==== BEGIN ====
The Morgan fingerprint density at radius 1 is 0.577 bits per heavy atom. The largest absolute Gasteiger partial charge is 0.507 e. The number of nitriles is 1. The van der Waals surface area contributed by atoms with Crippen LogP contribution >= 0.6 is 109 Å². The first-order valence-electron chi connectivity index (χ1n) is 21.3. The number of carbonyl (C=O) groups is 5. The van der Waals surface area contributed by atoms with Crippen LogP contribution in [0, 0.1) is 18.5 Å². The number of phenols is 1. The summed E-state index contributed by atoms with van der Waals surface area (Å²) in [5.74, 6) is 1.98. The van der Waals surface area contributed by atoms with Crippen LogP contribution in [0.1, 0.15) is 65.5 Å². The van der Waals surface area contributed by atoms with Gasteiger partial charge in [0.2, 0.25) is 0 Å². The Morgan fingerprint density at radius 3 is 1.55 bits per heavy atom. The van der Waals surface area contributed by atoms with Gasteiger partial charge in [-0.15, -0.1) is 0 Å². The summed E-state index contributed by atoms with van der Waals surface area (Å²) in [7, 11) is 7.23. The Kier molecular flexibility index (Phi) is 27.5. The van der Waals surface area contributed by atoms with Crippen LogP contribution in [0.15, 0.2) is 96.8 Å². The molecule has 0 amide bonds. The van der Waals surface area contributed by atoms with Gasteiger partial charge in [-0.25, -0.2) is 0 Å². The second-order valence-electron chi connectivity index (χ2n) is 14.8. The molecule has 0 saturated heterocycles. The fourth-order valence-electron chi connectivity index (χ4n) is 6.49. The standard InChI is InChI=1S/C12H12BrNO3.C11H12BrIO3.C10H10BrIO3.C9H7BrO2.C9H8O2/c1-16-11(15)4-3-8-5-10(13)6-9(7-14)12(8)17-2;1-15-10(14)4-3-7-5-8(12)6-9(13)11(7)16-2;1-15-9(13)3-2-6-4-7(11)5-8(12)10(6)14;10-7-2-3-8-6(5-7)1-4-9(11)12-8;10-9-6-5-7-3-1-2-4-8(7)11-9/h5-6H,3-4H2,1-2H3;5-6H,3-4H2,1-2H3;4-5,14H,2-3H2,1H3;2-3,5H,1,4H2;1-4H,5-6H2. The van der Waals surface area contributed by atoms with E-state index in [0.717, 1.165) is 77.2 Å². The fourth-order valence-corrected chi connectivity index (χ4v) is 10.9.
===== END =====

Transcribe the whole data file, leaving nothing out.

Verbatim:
The Morgan fingerprint density at radius 1 is 0.577 bits per heavy atom. The largest absolute Gasteiger partial charge is 0.507 e. The number of nitriles is 1. The van der Waals surface area contributed by atoms with Crippen LogP contribution >= 0.6 is 109 Å². The first-order valence-electron chi connectivity index (χ1n) is 21.3. The number of carbonyl (C=O) groups is 5. The van der Waals surface area contributed by atoms with Crippen LogP contribution in [0, 0.1) is 18.5 Å². The number of phenols is 1. The summed E-state index contributed by atoms with van der Waals surface area (Å²) in [5.74, 6) is 1.98. The van der Waals surface area contributed by atoms with Crippen LogP contribution in [0.1, 0.15) is 65.5 Å². The van der Waals surface area contributed by atoms with Gasteiger partial charge in [0.2, 0.25) is 0 Å². The Morgan fingerprint density at radius 3 is 1.55 bits per heavy atom. The van der Waals surface area contributed by atoms with Gasteiger partial charge in [-0.15, -0.1) is 0 Å². The summed E-state index contributed by atoms with van der Waals surface area (Å²) in [7, 11) is 7.23. The Kier molecular flexibility index (Phi) is 27.5. The van der Waals surface area contributed by atoms with Crippen LogP contribution in [0.15, 0.2) is 96.8 Å². The molecule has 0 amide bonds. The van der Waals surface area contributed by atoms with Gasteiger partial charge in [-0.25, -0.2) is 0 Å². The second-order valence-electron chi connectivity index (χ2n) is 14.8. The molecule has 0 saturated heterocycles. The fourth-order valence-electron chi connectivity index (χ4n) is 6.49. The standard InChI is InChI=1S/C12H12BrNO3.C11H12BrIO3.C10H10BrIO3.C9H7BrO2.C9H8O2/c1-16-11(15)4-3-8-5-10(13)6-9(7-14)12(8)17-2;1-15-10(14)4-3-7-5-8(12)6-9(13)11(7)16-2;1-15-9(13)3-2-6-4-7(11)5-8(12)10(6)14;10-7-2-3-8-6(5-7)1-4-9(11)12-8;10-9-6-5-7-3-1-2-4-8(7)11-9/h5-6H,3-4H2,1-2H3;5-6H,3-4H2,1-2H3;4-5,14H,2-3H2,1H3;2-3,5H,1,4H2;1-4H,5-6H2. The van der Waals surface area contributed by atoms with E-state index in [0.717, 1.165) is 77.2 Å². The fourth-order valence-corrected chi connectivity index (χ4v) is 10.9.